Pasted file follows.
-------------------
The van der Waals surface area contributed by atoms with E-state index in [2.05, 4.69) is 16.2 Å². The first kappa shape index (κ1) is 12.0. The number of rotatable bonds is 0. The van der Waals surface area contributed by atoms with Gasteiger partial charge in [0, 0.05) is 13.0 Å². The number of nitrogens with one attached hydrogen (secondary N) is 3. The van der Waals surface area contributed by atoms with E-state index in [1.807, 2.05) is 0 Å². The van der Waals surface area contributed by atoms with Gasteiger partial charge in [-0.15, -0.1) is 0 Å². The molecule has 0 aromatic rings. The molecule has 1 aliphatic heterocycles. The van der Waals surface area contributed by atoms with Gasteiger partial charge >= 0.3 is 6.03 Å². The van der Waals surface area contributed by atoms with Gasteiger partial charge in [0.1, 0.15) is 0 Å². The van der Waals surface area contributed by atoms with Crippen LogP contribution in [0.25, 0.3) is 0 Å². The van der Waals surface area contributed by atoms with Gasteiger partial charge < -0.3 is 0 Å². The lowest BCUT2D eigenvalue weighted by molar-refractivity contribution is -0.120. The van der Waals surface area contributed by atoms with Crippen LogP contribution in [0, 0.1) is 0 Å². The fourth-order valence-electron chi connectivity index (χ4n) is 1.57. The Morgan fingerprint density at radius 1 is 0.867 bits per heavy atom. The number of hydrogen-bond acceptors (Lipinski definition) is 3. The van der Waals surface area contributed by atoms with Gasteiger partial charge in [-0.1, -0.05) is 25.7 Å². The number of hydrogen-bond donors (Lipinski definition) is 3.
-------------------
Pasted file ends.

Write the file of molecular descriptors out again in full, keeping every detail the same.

The van der Waals surface area contributed by atoms with E-state index in [2.05, 4.69) is 16.2 Å². The first kappa shape index (κ1) is 12.0. The number of rotatable bonds is 0. The van der Waals surface area contributed by atoms with Gasteiger partial charge in [0, 0.05) is 13.0 Å². The number of nitrogens with one attached hydrogen (secondary N) is 3. The van der Waals surface area contributed by atoms with E-state index in [1.807, 2.05) is 0 Å². The van der Waals surface area contributed by atoms with Gasteiger partial charge in [-0.15, -0.1) is 0 Å². The molecule has 0 aromatic rings. The molecule has 1 aliphatic heterocycles. The van der Waals surface area contributed by atoms with Gasteiger partial charge >= 0.3 is 6.03 Å². The van der Waals surface area contributed by atoms with Gasteiger partial charge in [0.1, 0.15) is 0 Å². The van der Waals surface area contributed by atoms with Crippen LogP contribution in [0.25, 0.3) is 0 Å². The van der Waals surface area contributed by atoms with Gasteiger partial charge < -0.3 is 0 Å². The lowest BCUT2D eigenvalue weighted by molar-refractivity contribution is -0.120. The van der Waals surface area contributed by atoms with Crippen LogP contribution in [0, 0.1) is 0 Å². The fourth-order valence-electron chi connectivity index (χ4n) is 1.57. The Morgan fingerprint density at radius 1 is 0.867 bits per heavy atom. The number of hydrogen-bond acceptors (Lipinski definition) is 3. The van der Waals surface area contributed by atoms with Gasteiger partial charge in [-0.1, -0.05) is 25.7 Å². The number of hydrogen-bond donors (Lipinski definition) is 3.